We now try to attack the following inverse LT:

$$ \frac{\exp\left(\frac{x}{2}\sqrt{(U/D)^2+4s/D}\right)}{s\sqrt{(U/D)^2+4s/D}}$$

I could not find any tables that had this paired with its ILT. It is also strange in that the branch point of the function is not at zero, as it was in the other 2 cases. Nevertheless, as will be seen below, the approach I take here doesn’t change from the approaches below.

I will reduce this to an integral over the real line. Consider the integral in the complex plane:

$$\displaystyle \oint_C \frac{dz}{z} \frac{\exp{\left[\frac{x}{2} \sqrt{\left(\frac{U}{D} \right)^2 + 4 \frac{z}{D}}\right]}}{\sqrt{\left(\frac{U}{D} \right)^2 + 4 \frac{z}{D}}} e^{t z}$$

where $C$ is the following contour

Note the point is the branch point. I will assert without proof that the integral vanishes along the sections $C_2$, $C_4$, and $C_6$ of $C$. This leaves $C_1$ (the ILT), $C_3$, and $C_5$. There is a pole within the contour at $z=0$, so by the residue theorem, we have

$$\frac{1}{i 2 \pi}\left [\int_{C_1} + \int_{C_3} + \int_{C_5} \right ]\frac{dz}{z} \frac{\exp{\left[\frac{x}{2} \sqrt{\left(\frac{U}{D} \right)^2 + 4 \frac{z}{D}}\right]}}{\sqrt{\left(\frac{U}{D} \right)^2 + 4 \frac{z}{D}}} e^{t z} = \frac{D}{U} e^{U x/(2 D)}$$

Along $C_3$, note that there is a branch point at $z=-U^2/(4 D)$. Thus we parametrize $z=-U^2/(4 D) + e^{i \pi} y$; the integral over $C_3$ becomes

$$-i \int_{\infty}^0 \frac{dy}{y+\frac{U^2}{4 D}} \frac{e^{i (x/2) \sqrt{y}}}{\sqrt{y}} e^{-t y}$$

Similarly, along $C_5$, let $z=-U^2/(4 D) + e^{-i \pi} y$; the integral over $C_5$ becomes

$$i \int_0^{\infty} \frac{dy}{y+\frac{U^2}{4 D}} \frac{e^{-i (x/2) \sqrt{y}}}{\sqrt{y}} e^{-t y}$$

Putting this all together as above, we get an expression for the ILT:

$$\frac{1}{i 2 \pi}\int_{c-i \infty}^{c+i \infty} \frac{ds}{s} \frac{\exp{\left[\frac{x}{2} \sqrt{\left(\frac{U}{D} \right)^2 + 4 \frac{s}{D}}\right]}}{\sqrt{\left(\frac{U}{D} \right)^2 + 4 \frac{s}{D}}} e^{t s} = \\ \frac{D}{U} e^{U x/(2 D)} – \frac{1}{\pi} \int_0^{\infty} \frac{dy}{y+\frac{U^2}{4 D}} \frac{\cos{[(x/2) \sqrt{y}]}}{\sqrt{y}} e^{-t y}$$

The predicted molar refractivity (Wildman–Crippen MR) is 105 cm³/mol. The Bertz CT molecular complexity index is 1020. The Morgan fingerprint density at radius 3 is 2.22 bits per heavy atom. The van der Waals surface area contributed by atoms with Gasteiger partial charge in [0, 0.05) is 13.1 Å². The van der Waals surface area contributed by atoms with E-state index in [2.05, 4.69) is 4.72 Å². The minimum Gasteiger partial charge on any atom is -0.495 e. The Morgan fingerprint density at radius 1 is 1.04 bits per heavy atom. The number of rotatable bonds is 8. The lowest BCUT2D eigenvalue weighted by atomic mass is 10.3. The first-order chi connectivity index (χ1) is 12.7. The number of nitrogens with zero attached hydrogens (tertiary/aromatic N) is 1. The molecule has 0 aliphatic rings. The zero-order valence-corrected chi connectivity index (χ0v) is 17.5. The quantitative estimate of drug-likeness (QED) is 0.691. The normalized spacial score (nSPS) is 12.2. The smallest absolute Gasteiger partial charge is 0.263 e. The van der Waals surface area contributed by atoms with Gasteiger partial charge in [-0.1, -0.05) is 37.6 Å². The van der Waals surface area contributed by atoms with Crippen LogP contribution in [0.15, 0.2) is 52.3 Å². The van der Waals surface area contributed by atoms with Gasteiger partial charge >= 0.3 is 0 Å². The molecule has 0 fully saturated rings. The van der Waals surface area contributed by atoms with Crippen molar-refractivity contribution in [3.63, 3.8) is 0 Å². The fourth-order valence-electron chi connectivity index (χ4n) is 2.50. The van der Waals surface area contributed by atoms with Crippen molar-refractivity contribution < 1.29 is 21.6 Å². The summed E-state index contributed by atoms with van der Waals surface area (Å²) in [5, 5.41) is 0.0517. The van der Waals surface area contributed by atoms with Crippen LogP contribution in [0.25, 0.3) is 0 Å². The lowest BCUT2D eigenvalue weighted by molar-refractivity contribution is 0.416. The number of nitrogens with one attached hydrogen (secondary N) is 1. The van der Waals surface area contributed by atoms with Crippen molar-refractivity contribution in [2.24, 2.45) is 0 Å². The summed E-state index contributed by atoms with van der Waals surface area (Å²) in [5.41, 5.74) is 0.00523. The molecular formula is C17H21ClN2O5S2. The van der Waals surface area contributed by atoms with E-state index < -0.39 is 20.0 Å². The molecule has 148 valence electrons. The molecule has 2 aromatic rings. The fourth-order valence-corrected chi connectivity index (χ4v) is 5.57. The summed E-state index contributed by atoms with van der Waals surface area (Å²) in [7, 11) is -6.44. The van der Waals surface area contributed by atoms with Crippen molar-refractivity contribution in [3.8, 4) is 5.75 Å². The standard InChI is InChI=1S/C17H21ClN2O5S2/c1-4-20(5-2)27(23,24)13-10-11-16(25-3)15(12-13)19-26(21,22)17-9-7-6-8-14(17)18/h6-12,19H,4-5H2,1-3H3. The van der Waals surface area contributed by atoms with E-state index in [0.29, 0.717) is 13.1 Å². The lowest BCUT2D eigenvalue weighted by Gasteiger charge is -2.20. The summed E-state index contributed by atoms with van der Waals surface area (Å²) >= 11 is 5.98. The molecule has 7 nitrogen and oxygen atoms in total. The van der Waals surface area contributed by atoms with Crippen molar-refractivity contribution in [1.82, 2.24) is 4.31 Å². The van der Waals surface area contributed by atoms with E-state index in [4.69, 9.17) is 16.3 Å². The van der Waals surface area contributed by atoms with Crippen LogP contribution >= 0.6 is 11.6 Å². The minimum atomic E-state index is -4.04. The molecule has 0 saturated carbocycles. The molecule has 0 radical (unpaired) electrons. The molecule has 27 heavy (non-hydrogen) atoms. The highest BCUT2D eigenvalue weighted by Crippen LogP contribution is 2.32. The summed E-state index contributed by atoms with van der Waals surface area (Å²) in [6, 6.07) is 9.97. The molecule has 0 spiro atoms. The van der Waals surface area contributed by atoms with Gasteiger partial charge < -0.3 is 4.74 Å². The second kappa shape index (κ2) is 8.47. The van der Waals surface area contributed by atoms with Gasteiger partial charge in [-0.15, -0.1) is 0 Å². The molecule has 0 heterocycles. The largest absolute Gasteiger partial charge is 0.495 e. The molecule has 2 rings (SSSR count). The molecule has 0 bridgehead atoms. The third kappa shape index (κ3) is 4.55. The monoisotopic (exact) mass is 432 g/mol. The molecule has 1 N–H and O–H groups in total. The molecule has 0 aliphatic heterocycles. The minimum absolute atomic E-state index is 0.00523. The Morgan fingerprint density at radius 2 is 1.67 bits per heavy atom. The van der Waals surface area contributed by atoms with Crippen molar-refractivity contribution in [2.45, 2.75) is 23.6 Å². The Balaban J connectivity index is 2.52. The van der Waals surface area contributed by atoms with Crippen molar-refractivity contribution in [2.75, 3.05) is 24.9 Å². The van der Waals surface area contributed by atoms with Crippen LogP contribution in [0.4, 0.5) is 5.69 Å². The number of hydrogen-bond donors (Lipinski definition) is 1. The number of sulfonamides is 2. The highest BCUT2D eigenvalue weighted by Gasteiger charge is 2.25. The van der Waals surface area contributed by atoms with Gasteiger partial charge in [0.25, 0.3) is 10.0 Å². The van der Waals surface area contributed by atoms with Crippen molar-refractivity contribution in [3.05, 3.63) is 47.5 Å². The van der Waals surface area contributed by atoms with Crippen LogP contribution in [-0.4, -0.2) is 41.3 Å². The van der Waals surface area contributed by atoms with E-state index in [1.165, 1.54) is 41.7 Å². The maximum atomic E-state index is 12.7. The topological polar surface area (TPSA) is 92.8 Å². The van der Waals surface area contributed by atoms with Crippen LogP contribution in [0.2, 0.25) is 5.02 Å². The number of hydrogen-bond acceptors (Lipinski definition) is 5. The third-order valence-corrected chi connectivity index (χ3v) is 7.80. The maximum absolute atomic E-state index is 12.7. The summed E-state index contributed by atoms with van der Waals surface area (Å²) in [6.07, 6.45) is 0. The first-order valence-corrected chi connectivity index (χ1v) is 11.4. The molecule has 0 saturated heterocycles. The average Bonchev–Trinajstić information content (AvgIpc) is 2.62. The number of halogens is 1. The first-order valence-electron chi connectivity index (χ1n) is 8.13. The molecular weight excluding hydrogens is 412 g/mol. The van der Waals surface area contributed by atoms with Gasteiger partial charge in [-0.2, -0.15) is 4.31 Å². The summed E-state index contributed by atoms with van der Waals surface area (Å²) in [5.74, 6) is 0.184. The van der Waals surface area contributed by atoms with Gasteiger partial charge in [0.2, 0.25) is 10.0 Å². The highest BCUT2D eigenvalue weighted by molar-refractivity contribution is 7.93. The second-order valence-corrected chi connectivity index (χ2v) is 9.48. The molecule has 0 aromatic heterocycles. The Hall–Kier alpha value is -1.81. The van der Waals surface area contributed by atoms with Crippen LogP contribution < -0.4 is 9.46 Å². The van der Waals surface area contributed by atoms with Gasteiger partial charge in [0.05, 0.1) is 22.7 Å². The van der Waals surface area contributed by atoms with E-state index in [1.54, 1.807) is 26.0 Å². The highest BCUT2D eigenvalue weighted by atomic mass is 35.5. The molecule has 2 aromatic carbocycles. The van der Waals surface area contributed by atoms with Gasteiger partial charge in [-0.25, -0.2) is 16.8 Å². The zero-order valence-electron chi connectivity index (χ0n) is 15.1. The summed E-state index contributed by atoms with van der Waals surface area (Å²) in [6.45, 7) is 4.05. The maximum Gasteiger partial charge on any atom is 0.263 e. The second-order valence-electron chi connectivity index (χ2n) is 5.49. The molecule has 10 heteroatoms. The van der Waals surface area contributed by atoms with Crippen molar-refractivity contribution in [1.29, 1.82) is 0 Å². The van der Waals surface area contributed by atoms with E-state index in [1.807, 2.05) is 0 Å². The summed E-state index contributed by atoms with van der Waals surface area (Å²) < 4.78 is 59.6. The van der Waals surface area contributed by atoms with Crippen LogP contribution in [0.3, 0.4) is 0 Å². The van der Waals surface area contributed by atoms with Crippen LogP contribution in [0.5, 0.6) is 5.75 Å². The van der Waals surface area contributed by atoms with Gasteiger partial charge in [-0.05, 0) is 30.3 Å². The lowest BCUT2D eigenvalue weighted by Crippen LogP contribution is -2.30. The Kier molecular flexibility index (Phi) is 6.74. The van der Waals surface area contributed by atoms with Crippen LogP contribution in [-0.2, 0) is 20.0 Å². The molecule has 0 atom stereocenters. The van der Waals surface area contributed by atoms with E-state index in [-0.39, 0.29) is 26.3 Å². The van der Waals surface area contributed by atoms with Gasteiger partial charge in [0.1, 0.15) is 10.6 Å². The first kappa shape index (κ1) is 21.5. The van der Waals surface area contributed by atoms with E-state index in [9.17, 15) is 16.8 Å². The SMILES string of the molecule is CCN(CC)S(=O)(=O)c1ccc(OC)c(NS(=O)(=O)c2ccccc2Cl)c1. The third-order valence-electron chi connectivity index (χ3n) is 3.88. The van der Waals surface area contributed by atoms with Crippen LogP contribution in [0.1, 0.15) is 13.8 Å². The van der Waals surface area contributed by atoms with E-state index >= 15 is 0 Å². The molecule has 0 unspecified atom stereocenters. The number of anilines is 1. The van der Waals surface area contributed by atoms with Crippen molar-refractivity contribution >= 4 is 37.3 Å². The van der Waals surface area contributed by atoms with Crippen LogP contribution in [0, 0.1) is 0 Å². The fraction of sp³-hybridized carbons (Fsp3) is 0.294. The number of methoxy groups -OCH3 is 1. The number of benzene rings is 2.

So evaluation of the posted ILT depends on the ability to evaluate

$$\int_0^{\infty} \frac{dy}{y+\frac{U^2}{4 D}} \frac{\cos{[(x/2) \sqrt{y}]}}{\sqrt{y}} e^{-t y}$$

This integral may be evaluated first by substituting $y=u^2$ and then applying the convolution theorem (or Parseval’s theorem, depending on your mood). The substitution produces

$$\int_{-\infty}^{\infty} \frac{du}{u^2+b^2} e^{-a u^2} e^{i k u}$$

where $a = t$, $b^2=U^2/(4 D)$, and $k=x/2$. You may then use the convolution theorem on the Fourier transforms of the functions

$$\int_{-\infty}^{\infty} e^{-a u^2} e^{i k u} = \sqrt{\frac{\pi}{a}} e^{-k^2/(4 a)}$$

$$\int_{-\infty}^{\infty} \frac{du}{u^2+b^2} e^{i k u} = \frac{\pi}{b} e^{-b |k|}$$

Then

$$\int_{-\infty}^{\infty} \frac{du}{u^2+b^2} e^{-a u^2} e^{i k u} = \frac{1}{2 \pi} \sqrt{\frac{\pi}{a}} \frac{\pi}{b} \int_{-\infty}^{\infty} dk’ e^{-(k-k’)^2/(4 a)} e^{-b |k’|}$$

Frankly, the evaluation of this integral is straightforward but a mess, the derivation of which is not very instructive and will only serve to obfuscate the result. I leave it to the reader with assurances that I have done this out myself, by hand. The result is that

$$\int_0^{\infty} \frac{dy}{y+\frac{U^2}{4 D}} \frac{\cos{[(x/2) \sqrt{y}]}}{\sqrt{y}} e^{-t y} = \pi \frac{\sqrt{4 D}}{U} e^{U^2 t/(4 D)} \left [ e^{-U x/(4\sqrt{D})} \text{erfc}\left(-U \sqrt{\frac{t}{D}}+\frac{x}{4 \sqrt{t}}\right) + e^{U x/(4 \sqrt{D})} \text{erfc}\left(-U \sqrt{\frac{t}{D}}-\frac{x}{4 \sqrt{t}}\right) \right]$$

where erfc is the [complementary error function][2]. Plug this expression in the equation for the ILT and you are done.

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